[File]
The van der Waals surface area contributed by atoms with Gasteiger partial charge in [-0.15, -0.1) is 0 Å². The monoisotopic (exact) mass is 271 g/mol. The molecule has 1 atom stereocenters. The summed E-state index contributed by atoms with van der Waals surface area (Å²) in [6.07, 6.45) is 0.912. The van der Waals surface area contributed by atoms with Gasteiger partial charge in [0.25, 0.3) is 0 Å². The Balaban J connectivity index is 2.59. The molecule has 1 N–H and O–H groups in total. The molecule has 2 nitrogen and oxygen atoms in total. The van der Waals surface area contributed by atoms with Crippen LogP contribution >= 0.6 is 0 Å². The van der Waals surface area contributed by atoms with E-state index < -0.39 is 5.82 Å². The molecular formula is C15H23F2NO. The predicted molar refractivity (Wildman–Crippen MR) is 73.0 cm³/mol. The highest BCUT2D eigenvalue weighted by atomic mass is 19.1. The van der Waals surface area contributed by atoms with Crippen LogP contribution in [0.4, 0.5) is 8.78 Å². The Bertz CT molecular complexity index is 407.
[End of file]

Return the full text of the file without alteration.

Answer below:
The van der Waals surface area contributed by atoms with Gasteiger partial charge in [-0.15, -0.1) is 0 Å². The monoisotopic (exact) mass is 271 g/mol. The molecule has 1 atom stereocenters. The summed E-state index contributed by atoms with van der Waals surface area (Å²) in [6.07, 6.45) is 0.912. The van der Waals surface area contributed by atoms with Gasteiger partial charge in [0.25, 0.3) is 0 Å². The Balaban J connectivity index is 2.59. The molecule has 1 N–H and O–H groups in total. The molecule has 2 nitrogen and oxygen atoms in total. The van der Waals surface area contributed by atoms with Crippen LogP contribution >= 0.6 is 0 Å². The van der Waals surface area contributed by atoms with E-state index < -0.39 is 5.82 Å². The molecular formula is C15H23F2NO. The predicted molar refractivity (Wildman–Crippen MR) is 73.0 cm³/mol. The highest BCUT2D eigenvalue weighted by atomic mass is 19.1. The van der Waals surface area contributed by atoms with Crippen LogP contribution in [0.4, 0.5) is 8.78 Å². The Bertz CT molecular complexity index is 407.